North Carolina is one of dozens of states providing personnel to Washington, DC in the next week. NC National Guard personnel have extensive experience in domestic operations and will not be operating as front-line law enforcement. The types of missions the NC Guard will perform are providing site security, establishing checkpoints and protecting critical infrastructure. 
“Ongoing security concerns in Washington, DC and state capitals around the nation following last week’s attack on the US Capitol must be taken seriously, and I will deploy necessary resources to keep North Carolinians safe. I have spoken with state and federal authorities and thank the men and women of the North Carolina National Guard for their continued service to our state and nation,” said Governor Cooper.
Governor Tightens COVID 19 Restrictions PDF Print E-mail
State Government
By Administrator   
Tuesday, 24 November 2020 10:26
Governor Roy Cooper issued additional COVID-19 safety measures to tighten mask requirements and enforcement as cases continue to rise rapidly in North Carolina and across the country. Executive Order No. 180 goes into effect on Wednesday, November 25 and runs through Friday, December 11. 
"I have a stark warning for North Carolinians today: We are in danger," Governor Cooper said. "This is a pivotal moment in our fight against the coronavirus. Our actions now will determine the fate of many."
In addition to extending Phase 3 capacity limits and safety requirements, the Order tightens the existing statewide mask requirement – making it clear that everyone needs to wear a mask whenever they are with someone who is not from the same household. The Order also adds the mask requirement to several additional settings including any public indoor space even when maintaining 6 feet of distance; gyms even when exercising; all schools public and private; and all public or private transportation when travelling with people outside of the household.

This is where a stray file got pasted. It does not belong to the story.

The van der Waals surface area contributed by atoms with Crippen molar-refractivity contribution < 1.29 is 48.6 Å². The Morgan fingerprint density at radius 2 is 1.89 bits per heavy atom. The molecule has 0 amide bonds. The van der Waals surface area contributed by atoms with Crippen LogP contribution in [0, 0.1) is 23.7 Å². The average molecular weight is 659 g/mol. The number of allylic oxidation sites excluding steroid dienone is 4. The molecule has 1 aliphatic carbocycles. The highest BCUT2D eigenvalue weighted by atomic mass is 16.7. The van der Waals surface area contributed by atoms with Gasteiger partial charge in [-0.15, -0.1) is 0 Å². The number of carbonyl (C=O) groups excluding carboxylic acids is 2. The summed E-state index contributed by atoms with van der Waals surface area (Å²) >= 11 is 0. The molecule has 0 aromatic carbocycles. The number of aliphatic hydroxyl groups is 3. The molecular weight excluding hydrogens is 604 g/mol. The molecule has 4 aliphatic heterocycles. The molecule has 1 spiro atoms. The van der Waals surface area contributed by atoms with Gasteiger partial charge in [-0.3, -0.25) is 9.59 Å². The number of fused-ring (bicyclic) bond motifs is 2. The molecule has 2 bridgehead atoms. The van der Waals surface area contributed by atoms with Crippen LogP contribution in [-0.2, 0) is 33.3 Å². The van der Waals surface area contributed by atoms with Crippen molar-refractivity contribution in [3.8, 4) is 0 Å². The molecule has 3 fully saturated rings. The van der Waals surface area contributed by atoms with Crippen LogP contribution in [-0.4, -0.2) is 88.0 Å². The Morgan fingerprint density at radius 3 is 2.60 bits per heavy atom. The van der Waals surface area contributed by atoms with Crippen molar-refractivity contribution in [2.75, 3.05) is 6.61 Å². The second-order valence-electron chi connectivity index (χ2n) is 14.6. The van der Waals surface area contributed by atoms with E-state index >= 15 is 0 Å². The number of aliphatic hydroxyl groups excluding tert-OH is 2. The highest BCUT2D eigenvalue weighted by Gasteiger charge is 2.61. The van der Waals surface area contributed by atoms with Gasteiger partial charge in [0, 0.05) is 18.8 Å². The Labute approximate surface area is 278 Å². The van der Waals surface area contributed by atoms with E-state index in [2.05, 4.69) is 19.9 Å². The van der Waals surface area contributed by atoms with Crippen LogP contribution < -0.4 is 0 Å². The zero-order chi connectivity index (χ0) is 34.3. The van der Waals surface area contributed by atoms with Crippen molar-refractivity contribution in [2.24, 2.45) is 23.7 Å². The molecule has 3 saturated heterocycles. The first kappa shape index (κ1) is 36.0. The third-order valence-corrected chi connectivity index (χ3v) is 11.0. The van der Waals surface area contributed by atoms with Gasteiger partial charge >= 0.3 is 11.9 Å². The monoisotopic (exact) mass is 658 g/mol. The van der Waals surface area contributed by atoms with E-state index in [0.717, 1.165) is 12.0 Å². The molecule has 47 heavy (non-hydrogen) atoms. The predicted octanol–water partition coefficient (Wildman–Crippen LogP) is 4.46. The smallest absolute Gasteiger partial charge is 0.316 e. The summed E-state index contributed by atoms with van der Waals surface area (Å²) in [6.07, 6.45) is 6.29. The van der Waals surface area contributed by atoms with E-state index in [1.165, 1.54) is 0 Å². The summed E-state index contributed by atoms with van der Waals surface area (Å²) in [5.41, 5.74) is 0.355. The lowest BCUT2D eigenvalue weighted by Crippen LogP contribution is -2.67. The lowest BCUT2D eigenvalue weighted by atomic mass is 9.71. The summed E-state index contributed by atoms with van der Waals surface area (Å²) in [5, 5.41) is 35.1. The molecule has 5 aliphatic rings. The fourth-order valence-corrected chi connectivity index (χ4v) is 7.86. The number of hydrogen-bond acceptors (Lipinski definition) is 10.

The Order also requires large retail businesses with more than 15,000 square feet to have an employee stationed near entrances ensuring mask wearing and implementing occupancy limits for patrons who enter. 
Dr. Mandy Cohen, Secretary of North Carolina Department of Health and Human Services, updated North Carolina’s COVID-19 County Alert System map due to the rapid rise in cases and hospitalization over the past week. Since introducing the system last week, ten more counties have moved into the red category indicating critical community spread. There are now 20 red counties and 42 orange counties. Read the update to see where each county stands and how the system was designed.
“The coming weeks will be a true test of our resolve to do what it takes to keep people from getting sick, to save lives, and to make sure that if you need hospital care whether it’s for a heart attack or a car accident or COVID-19, you can get it,” said NCDHHS Secretary Mandy K. Cohen, M.D.